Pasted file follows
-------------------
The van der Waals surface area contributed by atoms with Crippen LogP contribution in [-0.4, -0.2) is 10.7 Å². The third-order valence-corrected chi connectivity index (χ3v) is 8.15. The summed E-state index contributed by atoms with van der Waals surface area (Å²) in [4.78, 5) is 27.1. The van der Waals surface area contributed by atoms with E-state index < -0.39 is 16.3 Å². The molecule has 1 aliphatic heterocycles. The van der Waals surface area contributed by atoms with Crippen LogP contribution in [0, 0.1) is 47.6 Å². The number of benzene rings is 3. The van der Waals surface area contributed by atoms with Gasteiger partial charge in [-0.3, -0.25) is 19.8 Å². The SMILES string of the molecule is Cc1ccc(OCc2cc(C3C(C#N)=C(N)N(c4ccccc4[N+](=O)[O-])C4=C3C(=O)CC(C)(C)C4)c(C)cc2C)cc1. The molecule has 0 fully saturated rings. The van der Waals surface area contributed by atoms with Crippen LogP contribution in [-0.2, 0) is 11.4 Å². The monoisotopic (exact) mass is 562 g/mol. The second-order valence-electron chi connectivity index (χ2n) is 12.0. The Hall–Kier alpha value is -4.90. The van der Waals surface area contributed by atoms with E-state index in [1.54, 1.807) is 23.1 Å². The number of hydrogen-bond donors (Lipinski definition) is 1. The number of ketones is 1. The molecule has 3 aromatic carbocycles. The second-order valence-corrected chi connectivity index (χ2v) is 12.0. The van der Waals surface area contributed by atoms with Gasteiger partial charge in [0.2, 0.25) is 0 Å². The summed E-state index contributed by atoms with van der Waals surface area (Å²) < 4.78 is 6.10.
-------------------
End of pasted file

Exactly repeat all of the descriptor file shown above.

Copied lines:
The van der Waals surface area contributed by atoms with Crippen LogP contribution in [-0.4, -0.2) is 10.7 Å². The third-order valence-corrected chi connectivity index (χ3v) is 8.15. The summed E-state index contributed by atoms with van der Waals surface area (Å²) in [4.78, 5) is 27.1. The van der Waals surface area contributed by atoms with E-state index < -0.39 is 16.3 Å². The molecule has 1 aliphatic heterocycles. The van der Waals surface area contributed by atoms with Crippen LogP contribution in [0, 0.1) is 47.6 Å². The number of benzene rings is 3. The van der Waals surface area contributed by atoms with Gasteiger partial charge in [-0.3, -0.25) is 19.8 Å². The SMILES string of the molecule is Cc1ccc(OCc2cc(C3C(C#N)=C(N)N(c4ccccc4[N+](=O)[O-])C4=C3C(=O)CC(C)(C)C4)c(C)cc2C)cc1. The molecule has 0 fully saturated rings. The van der Waals surface area contributed by atoms with Crippen LogP contribution in [-0.2, 0) is 11.4 Å². The monoisotopic (exact) mass is 562 g/mol. The second-order valence-electron chi connectivity index (χ2n) is 12.0. The Hall–Kier alpha value is -4.90. The van der Waals surface area contributed by atoms with E-state index in [1.54, 1.807) is 23.1 Å². The number of hydrogen-bond donors (Lipinski definition) is 1. The number of ketones is 1. The molecule has 3 aromatic carbocycles. The second-order valence-corrected chi connectivity index (χ2v) is 12.0. The van der Waals surface area contributed by atoms with Gasteiger partial charge in [0.2, 0.25) is 0 Å². The summed E-state index contributed by atoms with van der Waals surface area (Å²) < 4.78 is 6.10.